Joseph Nadeau (Pacific Northwest Diabetes Research Institute)
Quantitative & Computational Biology Seminar Series
Pacific Northwest Diabetes Research Institute
The Nadeau Lab studies the genetic, epigenetic and systems control of complex traits in mouse models of common human diseases. Most human disease results from interactions between genetic and environmental factors that are difficult to study in human populations. By contrast, genetically defined laboratory mice provide exceptional opportunities to study experimentally the ways in which genes and environment interact at multiple levels of biological functionality during development, through adulthood and across generations.
Here be dragons: heritable epigenetic origins of phenotypic variation and disease risk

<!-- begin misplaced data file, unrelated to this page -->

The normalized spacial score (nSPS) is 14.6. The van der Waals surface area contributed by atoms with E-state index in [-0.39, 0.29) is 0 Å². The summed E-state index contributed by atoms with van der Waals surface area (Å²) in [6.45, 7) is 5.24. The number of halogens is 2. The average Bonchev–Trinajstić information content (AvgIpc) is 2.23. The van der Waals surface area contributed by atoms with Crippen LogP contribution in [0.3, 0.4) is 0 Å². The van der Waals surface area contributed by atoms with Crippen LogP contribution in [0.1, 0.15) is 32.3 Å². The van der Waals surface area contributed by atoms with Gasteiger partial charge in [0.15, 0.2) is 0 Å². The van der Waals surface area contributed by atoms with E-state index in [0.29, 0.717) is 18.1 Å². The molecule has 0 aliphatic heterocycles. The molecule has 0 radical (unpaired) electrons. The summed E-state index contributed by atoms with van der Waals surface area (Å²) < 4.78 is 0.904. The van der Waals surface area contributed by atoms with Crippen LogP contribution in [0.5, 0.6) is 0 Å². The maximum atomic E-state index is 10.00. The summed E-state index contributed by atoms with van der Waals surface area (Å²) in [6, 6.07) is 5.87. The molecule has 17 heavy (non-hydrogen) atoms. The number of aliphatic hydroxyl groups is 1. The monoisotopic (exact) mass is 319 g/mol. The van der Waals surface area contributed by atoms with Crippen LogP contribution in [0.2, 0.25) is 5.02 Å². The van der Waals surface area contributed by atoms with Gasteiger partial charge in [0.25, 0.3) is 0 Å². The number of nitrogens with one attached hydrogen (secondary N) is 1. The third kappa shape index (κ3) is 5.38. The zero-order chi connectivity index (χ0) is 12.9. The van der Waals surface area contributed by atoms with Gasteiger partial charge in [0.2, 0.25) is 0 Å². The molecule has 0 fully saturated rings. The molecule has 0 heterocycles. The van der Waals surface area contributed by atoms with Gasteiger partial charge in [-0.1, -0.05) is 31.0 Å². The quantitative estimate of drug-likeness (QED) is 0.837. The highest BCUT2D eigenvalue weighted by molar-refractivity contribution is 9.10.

Both humans and animal models provide many examples of highly heritable traits where the disease-causing genetic variants elude discovery. In these cases, heritability is often high but the explained genetic variance is low. The usual explanation involves undetected genetic variants with weak and heterogeneous actions in affected individuals. This explanation is reasonable given the limited statistical power in most genetic studies. However, we recently found several examples of heritable epigenetic changes, through the germline, suggesting that modes of inheritance other than DNA can also be transmitted across generations to affect phenotypic variation and disease risk. In each case, genetic variants in ancestral generations lead to phenotypic variation in subsequent generations. These effects can be as common and strong as those resulting from conventional inheritance, and they can persist for multiple generations. Transgenerational inheritance affects cancer, metabolic diseases, behaviors and many other traits. The effects are usually specific to one germ-lineage, with examples of transmission through the female germ-lineage and others through the paternal germ-lineage. The identity of the genes that mediate these effects implicate aspects of RNA biology including RNA editing, demethylation, translation control, and regulation of miRNA biology. These transgenerational effects challenge our understanding of inheritance and the origins of phenotypic variation and disease risk.
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